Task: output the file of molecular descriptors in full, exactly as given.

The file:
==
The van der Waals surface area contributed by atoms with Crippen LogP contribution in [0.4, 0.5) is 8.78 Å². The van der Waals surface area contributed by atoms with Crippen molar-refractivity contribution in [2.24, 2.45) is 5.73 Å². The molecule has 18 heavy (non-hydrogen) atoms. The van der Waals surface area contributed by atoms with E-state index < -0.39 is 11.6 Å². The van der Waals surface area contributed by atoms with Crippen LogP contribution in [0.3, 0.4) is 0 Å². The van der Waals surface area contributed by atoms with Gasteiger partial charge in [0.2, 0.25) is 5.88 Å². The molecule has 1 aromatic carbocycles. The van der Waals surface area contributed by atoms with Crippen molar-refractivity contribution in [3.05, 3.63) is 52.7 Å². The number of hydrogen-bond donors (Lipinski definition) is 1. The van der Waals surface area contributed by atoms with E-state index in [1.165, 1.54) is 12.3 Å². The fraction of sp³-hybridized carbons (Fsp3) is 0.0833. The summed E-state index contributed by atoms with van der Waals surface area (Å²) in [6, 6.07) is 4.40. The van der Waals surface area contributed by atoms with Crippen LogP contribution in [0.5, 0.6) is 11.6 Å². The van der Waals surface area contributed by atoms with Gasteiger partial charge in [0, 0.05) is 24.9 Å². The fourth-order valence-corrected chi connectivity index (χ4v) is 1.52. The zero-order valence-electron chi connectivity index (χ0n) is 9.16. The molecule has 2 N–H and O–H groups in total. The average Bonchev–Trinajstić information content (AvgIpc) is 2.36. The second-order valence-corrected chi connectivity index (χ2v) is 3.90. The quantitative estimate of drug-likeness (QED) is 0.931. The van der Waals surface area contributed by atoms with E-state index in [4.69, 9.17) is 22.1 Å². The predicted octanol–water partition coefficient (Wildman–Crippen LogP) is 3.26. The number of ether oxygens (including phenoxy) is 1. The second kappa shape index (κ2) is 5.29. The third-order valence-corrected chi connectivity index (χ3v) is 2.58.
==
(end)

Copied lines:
The van der Waals surface area contributed by atoms with Crippen LogP contribution in [0.4, 0.5) is 8.78 Å². The van der Waals surface area contributed by atoms with Crippen molar-refractivity contribution in [2.24, 2.45) is 5.73 Å². The molecule has 18 heavy (non-hydrogen) atoms. The van der Waals surface area contributed by atoms with E-state index < -0.39 is 11.6 Å². The van der Waals surface area contributed by atoms with Crippen LogP contribution in [0.3, 0.4) is 0 Å². The van der Waals surface area contributed by atoms with Gasteiger partial charge in [0.2, 0.25) is 5.88 Å². The molecule has 1 aromatic carbocycles. The van der Waals surface area contributed by atoms with Crippen molar-refractivity contribution in [3.05, 3.63) is 52.7 Å². The number of hydrogen-bond donors (Lipinski definition) is 1. The van der Waals surface area contributed by atoms with E-state index in [1.165, 1.54) is 12.3 Å². The fraction of sp³-hybridized carbons (Fsp3) is 0.0833. The summed E-state index contributed by atoms with van der Waals surface area (Å²) in [6, 6.07) is 4.40. The van der Waals surface area contributed by atoms with Crippen LogP contribution in [0.5, 0.6) is 11.6 Å². The van der Waals surface area contributed by atoms with Gasteiger partial charge in [0, 0.05) is 24.9 Å². The fourth-order valence-corrected chi connectivity index (χ4v) is 1.52. The zero-order valence-electron chi connectivity index (χ0n) is 9.16. The molecule has 2 N–H and O–H groups in total. The average Bonchev–Trinajstić information content (AvgIpc) is 2.36. The second-order valence-corrected chi connectivity index (χ2v) is 3.90. The quantitative estimate of drug-likeness (QED) is 0.931. The van der Waals surface area contributed by atoms with E-state index in [4.69, 9.17) is 22.1 Å². The predicted octanol–water partition coefficient (Wildman–Crippen LogP) is 3.26. The number of ether oxygens (including phenoxy) is 1. The second kappa shape index (κ2) is 5.29. The third-order valence-corrected chi connectivity index (χ3v) is 2.58.